Alexander the Great is a figure so wrapped up in myth and legend that it can almost be difficult to remember that he was a real man, and the British Library is taking a look at the man behind the myth.

If you’re expecting an exhibition filled with lots of old books and manuscripts, you’re in for a bit of a surprise, as Alexander is also depicted in modern day comic books. So amongst the old books and old texts that do dominate are bright colourful cartoons. However, the core of the exhibition are the many ancient texts that tell the story and the legends that sprung up about Alexander, during his life and later, but also how each of the many peoples he conquored incorporated him into their own cultures.

Opening with the classic curly-haired youth, the exhibition starts with an argument about his name. Was it Alexander, Iskandar, Sikandar, or something else? They’ve stuck to the Anglicised form for the exhibition, but it’s an early hint at the vagaries of his history.

Alexander, for all his greatness, might be a name only known by historians if it wasn’t for a mamoth publication, the Alexander Romance, probably written around the end of the 3rd century AD – and has been the source for many subsequent retellings of the Alexander myth. The exhibition though peers through that veil at the even older documents that the Romance is thought to have relied on for its own narrative.

Some of the top objects they’ve managed to bring together for this exhibition rages from the oldest known fragment of Alexander’s story, a small Babylonian fragment from around 330 BCE, to papyrus letters that are a mere 2,000 years old, and even the oldest surviving copy of the Romance itself that’s about 750 years old.

Just as, for example, Jesus is often shown as a white medieval man in old european paintings, this exhibition shows off the many ways that Alexander was also represented in so many different styles depending on where a book or painting was made.

If you don’t like snakes, I’d skip the bit about how an Indian TV show recreated Alexander’s conception. And maybe how a German drawing of a horse looks more like a lion or of elephants with cloven hooves. There’s a lot of guesswork in old drawings.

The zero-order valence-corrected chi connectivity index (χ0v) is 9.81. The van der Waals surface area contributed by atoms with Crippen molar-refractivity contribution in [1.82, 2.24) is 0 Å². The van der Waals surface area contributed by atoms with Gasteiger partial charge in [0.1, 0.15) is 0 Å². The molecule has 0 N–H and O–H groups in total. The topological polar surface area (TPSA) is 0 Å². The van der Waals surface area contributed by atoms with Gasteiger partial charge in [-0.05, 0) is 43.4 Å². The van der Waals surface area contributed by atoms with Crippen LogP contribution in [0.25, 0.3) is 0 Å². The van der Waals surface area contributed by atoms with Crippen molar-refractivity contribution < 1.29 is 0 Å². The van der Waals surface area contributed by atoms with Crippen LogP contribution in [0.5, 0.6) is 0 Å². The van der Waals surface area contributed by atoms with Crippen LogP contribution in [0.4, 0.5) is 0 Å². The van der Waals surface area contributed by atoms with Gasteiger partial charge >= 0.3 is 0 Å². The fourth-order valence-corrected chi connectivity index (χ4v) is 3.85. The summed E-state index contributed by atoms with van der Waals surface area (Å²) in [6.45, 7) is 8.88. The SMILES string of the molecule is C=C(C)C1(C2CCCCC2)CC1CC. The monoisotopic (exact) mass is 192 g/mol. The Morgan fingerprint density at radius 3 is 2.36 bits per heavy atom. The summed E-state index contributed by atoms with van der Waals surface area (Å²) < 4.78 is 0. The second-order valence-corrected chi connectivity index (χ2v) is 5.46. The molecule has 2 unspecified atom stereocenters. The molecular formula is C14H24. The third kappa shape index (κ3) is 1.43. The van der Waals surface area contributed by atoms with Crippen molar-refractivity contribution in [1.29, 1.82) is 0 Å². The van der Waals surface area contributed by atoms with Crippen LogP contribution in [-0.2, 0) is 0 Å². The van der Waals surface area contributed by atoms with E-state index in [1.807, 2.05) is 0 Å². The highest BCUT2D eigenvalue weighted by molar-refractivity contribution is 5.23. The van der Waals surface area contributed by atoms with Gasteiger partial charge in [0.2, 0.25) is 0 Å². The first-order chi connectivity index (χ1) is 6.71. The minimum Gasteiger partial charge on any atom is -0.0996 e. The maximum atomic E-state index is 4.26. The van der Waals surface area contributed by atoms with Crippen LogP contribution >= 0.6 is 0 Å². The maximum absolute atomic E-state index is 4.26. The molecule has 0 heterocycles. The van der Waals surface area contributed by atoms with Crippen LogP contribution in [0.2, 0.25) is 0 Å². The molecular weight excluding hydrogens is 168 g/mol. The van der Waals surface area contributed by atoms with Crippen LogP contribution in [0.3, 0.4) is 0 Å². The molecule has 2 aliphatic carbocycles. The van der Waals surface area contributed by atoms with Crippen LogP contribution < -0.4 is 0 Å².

And do look out for Margaret Thatcher — who makes an unexpected appearance in the exhibition while being rescued from captivity by Superman — in a section about contemporary representations of Alexander.

As all exhibitions of famous people tend to do, this one ends with the death of Alexander, and being a great man, his death is as great as you might expect, and as he died young, his legacy as a conquer wasn’t bothered by the reality of being a decades long ruler.

The exhibition finishes with a flourish though — a huge stone sarcophagus atmospherically lit so that the ancient Egyptian heirogrphs seem to glow from within. This is a replica of the actual coffin found by Napoleon in 1798, and often attributed to being Alexander’s final resting place. The question you leave with is whether the ancient historians could be correct when so much of Alexander’s life and death are shrouded in the depths of myth.

The British Library has managed to bring together a remarkable collection of old documents, but in doing so also teaches us that there’s a lot more to the man than the headline myths that we hear about.

As Tony the Tiger might have said about Alexander… it’s Grrrreat!

The exhibition, Alexander the Great: The Making of a Myth is at the British Library until 19th February 2023.

Adults: £17 | Young person (18-25) £7.50 | Child (12-17): £8.50 | Child (<12): Free

Tickets should be booked in advance from here.

Exhibition Rating


British Museum
Great Russell Street, London


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